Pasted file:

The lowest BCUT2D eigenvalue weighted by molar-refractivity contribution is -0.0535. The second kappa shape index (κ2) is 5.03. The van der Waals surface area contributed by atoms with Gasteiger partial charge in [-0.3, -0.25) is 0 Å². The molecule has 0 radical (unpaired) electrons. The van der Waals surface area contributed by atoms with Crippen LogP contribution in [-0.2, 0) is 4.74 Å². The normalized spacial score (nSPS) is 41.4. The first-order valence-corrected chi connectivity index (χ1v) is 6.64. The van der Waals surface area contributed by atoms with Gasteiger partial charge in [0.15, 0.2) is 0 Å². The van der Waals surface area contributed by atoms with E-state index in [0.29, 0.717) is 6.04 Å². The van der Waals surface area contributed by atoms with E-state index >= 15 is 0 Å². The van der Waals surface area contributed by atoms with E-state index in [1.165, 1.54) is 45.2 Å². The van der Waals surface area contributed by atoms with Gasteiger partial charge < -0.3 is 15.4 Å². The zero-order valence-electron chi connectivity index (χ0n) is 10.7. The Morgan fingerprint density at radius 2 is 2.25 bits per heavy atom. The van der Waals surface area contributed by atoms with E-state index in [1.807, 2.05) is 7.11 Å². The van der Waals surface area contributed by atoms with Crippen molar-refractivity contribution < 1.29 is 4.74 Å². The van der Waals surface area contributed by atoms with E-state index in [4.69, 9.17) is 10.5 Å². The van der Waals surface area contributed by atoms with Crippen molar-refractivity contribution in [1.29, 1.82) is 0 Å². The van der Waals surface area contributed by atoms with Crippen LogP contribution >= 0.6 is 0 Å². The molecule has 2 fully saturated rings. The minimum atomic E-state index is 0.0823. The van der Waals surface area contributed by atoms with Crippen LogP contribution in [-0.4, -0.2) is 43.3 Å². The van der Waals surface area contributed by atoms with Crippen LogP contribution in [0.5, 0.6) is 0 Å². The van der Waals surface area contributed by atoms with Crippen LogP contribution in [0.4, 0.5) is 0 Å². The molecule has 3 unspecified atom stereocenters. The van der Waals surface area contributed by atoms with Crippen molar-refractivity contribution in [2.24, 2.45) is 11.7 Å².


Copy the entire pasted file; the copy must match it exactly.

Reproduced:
The lowest BCUT2D eigenvalue weighted by molar-refractivity contribution is -0.0535. The second kappa shape index (κ2) is 5.03. The van der Waals surface area contributed by atoms with Gasteiger partial charge in [-0.3, -0.25) is 0 Å². The molecule has 0 radical (unpaired) electrons. The van der Waals surface area contributed by atoms with Crippen LogP contribution in [-0.2, 0) is 4.74 Å². The normalized spacial score (nSPS) is 41.4. The first-order valence-corrected chi connectivity index (χ1v) is 6.64. The van der Waals surface area contributed by atoms with Gasteiger partial charge in [0.15, 0.2) is 0 Å². The van der Waals surface area contributed by atoms with E-state index in [0.29, 0.717) is 6.04 Å². The van der Waals surface area contributed by atoms with E-state index >= 15 is 0 Å². The van der Waals surface area contributed by atoms with E-state index in [1.165, 1.54) is 45.2 Å². The van der Waals surface area contributed by atoms with Gasteiger partial charge < -0.3 is 15.4 Å². The zero-order valence-electron chi connectivity index (χ0n) is 10.7. The Morgan fingerprint density at radius 2 is 2.25 bits per heavy atom. The van der Waals surface area contributed by atoms with E-state index in [1.807, 2.05) is 7.11 Å². The van der Waals surface area contributed by atoms with Crippen molar-refractivity contribution < 1.29 is 4.74 Å². The van der Waals surface area contributed by atoms with E-state index in [4.69, 9.17) is 10.5 Å². The van der Waals surface area contributed by atoms with Crippen molar-refractivity contribution in [1.29, 1.82) is 0 Å². The van der Waals surface area contributed by atoms with Crippen LogP contribution >= 0.6 is 0 Å². The molecule has 2 fully saturated rings. The minimum atomic E-state index is 0.0823. The van der Waals surface area contributed by atoms with Crippen LogP contribution in [-0.4, -0.2) is 43.3 Å². The van der Waals surface area contributed by atoms with Crippen LogP contribution in [0.5, 0.6) is 0 Å². The van der Waals surface area contributed by atoms with Crippen LogP contribution in [0.4, 0.5) is 0 Å². The molecule has 3 unspecified atom stereocenters. The van der Waals surface area contributed by atoms with Crippen molar-refractivity contribution in [2.24, 2.45) is 11.7 Å².